93501 - Remapping The Post-Soviet Space

Course Unit Page


This teaching activity contributes to the achievement of the Sustainable Development Goals of the UN 2030 Agenda.

Quality education Reduced inequalities Peace, justice and strong institutions Partnerships for the goals

Academic Year 2023/2024

Learning outcomes

The course ‘Remapping the Post-Soviet Space: Politics, Culture and National Identities in Eurasia’ aims at offering a challenging approach to the major forces instrumental in the shaping of politics, society and culture in Eurasia, with a specific focus on contemporary Russia, Ukraine, Belarus and Moldova. At the end of the course, students will be able to: • - critically present major scholarly debates around the social and political nature of the post-Soviet space, vis-a-vis other regional descriptors (Near Abroad, Eastern Neighbourhood, 'Russkij Mir', Eurasia); • - identify and distinguish the main stages of historical evolution of the region after the Soviet collapse. • - analyze the contemporary political, cultural and social dynamics in the post-Soviet space, with a specific focus on Russia, Ukraine, Belarus and Moldova.

Course contents

The course explores the dynamics of change that has affected the post-Soviet region in recent decades. In an attempt to address pressing issues concerning contemporary developments, new research questions arose in political and scholarly debates: what are the common social, cultural and political features shared by the states making up the space of the former Soviet Union today? Can we still talk about the post-Soviet space as a whole? And, eventually, is Post-Soviet still a useful category? During the course, we will respond to these questions by investigating the shaping of politics, society and culture in the region since 1991. Adopting a retrospective approach to recent domestic developments in culture and politics, the two modules of the course will highlight the dynamics of continuity and discontinuity emerging in the so-called post-Soviet space, with a specific focus on contemporary Russia, Ukraine, Belarus and Moldova.


First Module (Classes from 1 to 10) - The ‘Soviet Legacy’: Exploring the Impact of Official Identity Narratives and Cultural Practices in the Post-Soviet Political Space


In the first module, we will explore the roots of the domestic political and cultural processes in the post-Soviet space. The complex entanglement between the nationality policies (official identity narratives and cultural practices, demographic and migration policies) promoted in Soviet times and their national outcomes in the region after 1991, will be mainly addressed in the first part of the course. Greater focus will be devoted to both Russian and non-Russian nationalities in post-Soviet Europe, and in particular to the cases of modern Russia, Ukraine, Belarus and Moldova.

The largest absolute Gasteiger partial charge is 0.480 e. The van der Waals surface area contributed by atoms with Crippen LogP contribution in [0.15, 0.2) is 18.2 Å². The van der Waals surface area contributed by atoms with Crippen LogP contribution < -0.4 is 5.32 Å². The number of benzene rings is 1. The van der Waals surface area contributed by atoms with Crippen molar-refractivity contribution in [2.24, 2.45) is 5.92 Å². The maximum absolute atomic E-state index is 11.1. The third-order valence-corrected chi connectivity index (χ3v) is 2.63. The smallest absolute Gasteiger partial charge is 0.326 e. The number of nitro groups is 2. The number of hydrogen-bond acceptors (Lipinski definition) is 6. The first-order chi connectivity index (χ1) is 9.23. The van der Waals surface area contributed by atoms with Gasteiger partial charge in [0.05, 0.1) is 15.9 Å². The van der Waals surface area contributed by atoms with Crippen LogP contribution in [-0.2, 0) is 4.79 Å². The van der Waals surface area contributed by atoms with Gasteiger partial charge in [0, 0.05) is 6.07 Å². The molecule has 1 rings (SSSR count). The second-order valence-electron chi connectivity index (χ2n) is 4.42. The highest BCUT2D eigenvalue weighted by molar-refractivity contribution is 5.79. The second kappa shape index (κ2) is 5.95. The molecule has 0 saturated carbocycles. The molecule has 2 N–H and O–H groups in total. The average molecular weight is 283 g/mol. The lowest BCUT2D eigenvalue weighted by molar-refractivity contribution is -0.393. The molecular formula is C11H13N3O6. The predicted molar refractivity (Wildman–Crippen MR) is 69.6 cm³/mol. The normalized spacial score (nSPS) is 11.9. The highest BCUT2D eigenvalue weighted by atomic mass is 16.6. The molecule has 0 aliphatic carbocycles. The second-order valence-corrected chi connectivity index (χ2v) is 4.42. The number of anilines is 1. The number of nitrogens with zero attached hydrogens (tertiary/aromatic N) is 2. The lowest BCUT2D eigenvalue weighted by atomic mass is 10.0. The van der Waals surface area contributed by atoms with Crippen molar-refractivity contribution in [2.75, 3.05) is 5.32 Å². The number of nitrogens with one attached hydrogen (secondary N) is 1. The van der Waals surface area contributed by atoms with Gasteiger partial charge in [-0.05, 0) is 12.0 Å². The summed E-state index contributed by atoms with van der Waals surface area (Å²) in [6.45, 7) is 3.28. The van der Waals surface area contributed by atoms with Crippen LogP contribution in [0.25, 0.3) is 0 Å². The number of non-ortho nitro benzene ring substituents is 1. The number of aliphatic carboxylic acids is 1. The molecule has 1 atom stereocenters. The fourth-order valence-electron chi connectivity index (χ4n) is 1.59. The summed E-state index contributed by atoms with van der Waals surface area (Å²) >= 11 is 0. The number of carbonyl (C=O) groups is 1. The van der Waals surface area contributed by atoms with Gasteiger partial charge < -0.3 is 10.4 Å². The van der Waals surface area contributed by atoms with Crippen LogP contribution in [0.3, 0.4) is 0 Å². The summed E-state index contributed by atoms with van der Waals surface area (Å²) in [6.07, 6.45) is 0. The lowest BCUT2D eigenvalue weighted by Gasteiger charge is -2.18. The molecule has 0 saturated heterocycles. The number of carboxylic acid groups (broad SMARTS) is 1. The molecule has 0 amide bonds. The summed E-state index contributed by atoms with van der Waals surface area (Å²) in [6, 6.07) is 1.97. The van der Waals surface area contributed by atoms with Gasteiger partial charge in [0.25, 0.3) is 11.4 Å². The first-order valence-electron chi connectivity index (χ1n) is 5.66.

Second Module (Classes from 11 to 20) - Is the Post-Soviet Over? Dynamics of Change in Post-Soviet Europe


In the second module, we will investigate the recent political and cultural developments in Russia, Ukraine, Belarus and Moldova. The research focus will include the analysis of the following areas:

  • Between Exclusive National Ideologies and Inclusive Cultural Practices.
  • Post-Soviet Revolutionary Cycles, Migration and Contested Borders
  • Post-Soviet conflicts: Grey areas and De-facto States

Greater focus will be devoted to the contested role of Russian and Russian-speaking communities in the Near Abroad, with a specific attention to Ukrainian-Russian relations. Through the lens of a transnational approach to Russian language and culture, we will analyse the heterogeneous political and social positions assumed by the Russian/Russian-speaking communities in the new map of post-Soviet Europe. The investigation of the fascinating interplay between politics, culture and identity will help explore the contested encounters of Russian language and culture with other languages, cultures, and traditions in the post-Soviet space, highlighting pressing contemporary issues related to - and affected by - political and social developments.


Course Outline:

Class 1: Framing the Post-Soviet Space/Era: Introduction to the course and overview of the key concepts

Introductory Readings:

  • E. Holland, M. Derrick, “Introduction” in Questioning Post-Soviet, Wilson Center, Washington D.C., 2016: 5-14.
  • M. Minakov, “The End of a Great Era: Post-Soviet Transformation in a Historical Perspective”, Nuovi Autoritarismi e Democrazie: Diritto, Istituzioni, Società, Vol. 5 No. 1, 2023: 1-17. 

Class 2: Reconceptualizing Russian Studies: Towards a Transnational Approach

Introductory readings:

  • Byford, C. Doak, S. Hutchings, “Introduction: Transnationalizing Russian Studies”, in Transnational Russian Studies, Liverpool University Press, Liverpool 2019, pp. 1-22.